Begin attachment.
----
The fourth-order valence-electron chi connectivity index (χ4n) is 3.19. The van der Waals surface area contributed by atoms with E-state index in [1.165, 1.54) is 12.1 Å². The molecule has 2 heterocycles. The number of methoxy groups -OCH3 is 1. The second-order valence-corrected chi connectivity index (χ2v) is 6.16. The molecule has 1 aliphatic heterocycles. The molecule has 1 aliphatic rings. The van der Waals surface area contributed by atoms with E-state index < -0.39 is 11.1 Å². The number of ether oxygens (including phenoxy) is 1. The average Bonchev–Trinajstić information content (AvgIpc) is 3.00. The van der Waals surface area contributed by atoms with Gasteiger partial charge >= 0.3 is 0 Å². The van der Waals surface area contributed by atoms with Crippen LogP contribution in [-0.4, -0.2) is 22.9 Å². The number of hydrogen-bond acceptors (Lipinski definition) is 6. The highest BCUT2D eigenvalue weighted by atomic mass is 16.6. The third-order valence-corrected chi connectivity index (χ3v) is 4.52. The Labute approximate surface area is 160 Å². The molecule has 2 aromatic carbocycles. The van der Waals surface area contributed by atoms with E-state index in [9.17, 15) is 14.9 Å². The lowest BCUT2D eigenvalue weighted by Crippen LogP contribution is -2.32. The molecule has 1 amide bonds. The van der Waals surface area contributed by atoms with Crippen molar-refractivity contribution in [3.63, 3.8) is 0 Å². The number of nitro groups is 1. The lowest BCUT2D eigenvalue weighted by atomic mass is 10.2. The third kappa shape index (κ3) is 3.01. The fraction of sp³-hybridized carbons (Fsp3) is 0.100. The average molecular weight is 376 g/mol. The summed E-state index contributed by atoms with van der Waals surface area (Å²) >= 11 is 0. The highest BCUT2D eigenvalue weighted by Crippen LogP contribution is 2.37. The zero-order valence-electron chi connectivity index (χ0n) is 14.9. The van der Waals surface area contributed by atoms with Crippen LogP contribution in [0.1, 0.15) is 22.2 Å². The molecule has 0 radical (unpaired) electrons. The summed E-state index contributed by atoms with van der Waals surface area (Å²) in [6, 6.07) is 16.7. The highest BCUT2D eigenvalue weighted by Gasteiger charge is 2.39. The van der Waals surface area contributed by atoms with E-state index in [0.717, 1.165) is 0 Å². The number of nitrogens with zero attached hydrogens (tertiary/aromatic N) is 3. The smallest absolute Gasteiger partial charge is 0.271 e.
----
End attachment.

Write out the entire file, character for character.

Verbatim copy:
The fourth-order valence-electron chi connectivity index (χ4n) is 3.19. The van der Waals surface area contributed by atoms with E-state index in [1.165, 1.54) is 12.1 Å². The molecule has 2 heterocycles. The number of methoxy groups -OCH3 is 1. The second-order valence-corrected chi connectivity index (χ2v) is 6.16. The molecule has 1 aliphatic heterocycles. The molecule has 1 aliphatic rings. The van der Waals surface area contributed by atoms with E-state index < -0.39 is 11.1 Å². The number of ether oxygens (including phenoxy) is 1. The average Bonchev–Trinajstić information content (AvgIpc) is 3.00. The van der Waals surface area contributed by atoms with Gasteiger partial charge >= 0.3 is 0 Å². The van der Waals surface area contributed by atoms with Crippen LogP contribution in [-0.4, -0.2) is 22.9 Å². The number of hydrogen-bond acceptors (Lipinski definition) is 6. The highest BCUT2D eigenvalue weighted by atomic mass is 16.6. The third-order valence-corrected chi connectivity index (χ3v) is 4.52. The Labute approximate surface area is 160 Å². The molecule has 2 aromatic carbocycles. The van der Waals surface area contributed by atoms with E-state index in [9.17, 15) is 14.9 Å². The lowest BCUT2D eigenvalue weighted by Crippen LogP contribution is -2.32. The molecule has 1 amide bonds. The van der Waals surface area contributed by atoms with Crippen molar-refractivity contribution in [3.63, 3.8) is 0 Å². The number of nitro groups is 1. The lowest BCUT2D eigenvalue weighted by atomic mass is 10.2. The third kappa shape index (κ3) is 3.01. The fraction of sp³-hybridized carbons (Fsp3) is 0.100. The average molecular weight is 376 g/mol. The summed E-state index contributed by atoms with van der Waals surface area (Å²) >= 11 is 0. The highest BCUT2D eigenvalue weighted by Crippen LogP contribution is 2.37. The zero-order valence-electron chi connectivity index (χ0n) is 14.9. The van der Waals surface area contributed by atoms with Crippen LogP contribution in [0.1, 0.15) is 22.2 Å². The molecule has 0 radical (unpaired) electrons. The summed E-state index contributed by atoms with van der Waals surface area (Å²) in [6, 6.07) is 16.7. The highest BCUT2D eigenvalue weighted by Gasteiger charge is 2.39. The van der Waals surface area contributed by atoms with E-state index in [0.717, 1.165) is 0 Å². The number of nitrogens with zero attached hydrogens (tertiary/aromatic N) is 3. The smallest absolute Gasteiger partial charge is 0.271 e.